At UN, Russia slams inquiry into toxic gas attacks in Syria

The chemical weapons attack prompted a US missile strike just days later against a Syrian air base.

A United Nations Security Council meeting in New York City. Picture: AFP

UNITED NATIONS - Russia rejected on Tuesday a report by an international inquiry blaming the Syrian government for a deadly toxic gas attack, casting doubt on whether the UN Security Council can agree to extend the investigation’s mandate before it expires next week.

Russia vetoed an initial US bid to renew the joint inquiry by the UN and the Organisation for the Prohibition of Chemical Weapons (OPCW) on 24 October, saying it wanted to wait for the release of the investigation’s report two days later.

It has since proposed its own rival draft resolution, which deputy Russian UN Ambassador Vladimir Safronkov said on Tuesday aimed to enhance the effectiveness of the inquiry and correct “errors and systemic problems.”

“Without a comprehensive change it will become a tool to settle accounts with the Syrian authorities,” Safronkov told the 15-member Security Council on Tuesday during a meeting on the report by the UN/OPCW Joint Investigative Mechanism (JIM).

The report found the Syrian government was responsible for a 4 April attack using the banned nerve agent sarin in the opposition-held town of Khan Sheikhoun, killing dozens of people. The Syrian government has denied using chemical weapons.

The chemical weapons attack prompted a US missile strike just days later against a Syrian air base.

“Russia is trying to shoot the messenger to cover up for the crimes of the Syrian regime,” Deputy British UN Ambassador Jonathan Allen told the Security Council.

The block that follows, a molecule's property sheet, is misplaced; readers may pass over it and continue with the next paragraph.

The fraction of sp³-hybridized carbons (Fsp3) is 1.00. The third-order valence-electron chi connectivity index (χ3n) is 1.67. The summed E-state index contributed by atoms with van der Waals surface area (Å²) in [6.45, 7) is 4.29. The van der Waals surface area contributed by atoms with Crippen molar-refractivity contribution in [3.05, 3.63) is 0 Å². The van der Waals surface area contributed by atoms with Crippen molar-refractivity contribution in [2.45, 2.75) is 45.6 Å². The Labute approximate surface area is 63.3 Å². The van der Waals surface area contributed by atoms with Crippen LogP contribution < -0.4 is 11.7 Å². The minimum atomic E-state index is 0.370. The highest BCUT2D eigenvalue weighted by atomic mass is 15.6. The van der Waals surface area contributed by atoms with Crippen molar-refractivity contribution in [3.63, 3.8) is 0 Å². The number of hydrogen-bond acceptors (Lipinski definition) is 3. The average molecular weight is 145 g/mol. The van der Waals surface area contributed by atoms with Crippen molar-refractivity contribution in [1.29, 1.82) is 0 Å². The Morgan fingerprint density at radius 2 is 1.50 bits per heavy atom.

US Ambassador to the United Nations Nikki Haley said there could be no higher priority for the Security Council than renewing the JIM mandate. Diplomats said the United States had amended its draft resolution in a bid to win Russian support.

“Anyone who prevents us from achieving this goal is aiding and abetting those who have been using chemical weapons,” Haley said. “They are helping to ensure, not just that more women and children will die, but that those women and children will die in one of the cruelest, most painful ways possible.”

A resolution must get nine votes in favour and no vetoes by Russia, China, the United States, Britain and France to pass.

Allen told reporters the Russian draft resolution “has very little, if any, support in the council and no realistic prospects of success.”

The JIM had previously found that Syrian government forces were responsible for three chlorine gas attacks in 2014 and 2015 and that Islamic State militants used mustard gas.

Syria agreed to destroy its chemical weapons in 2013 under a deal brokered by Russia and the United States.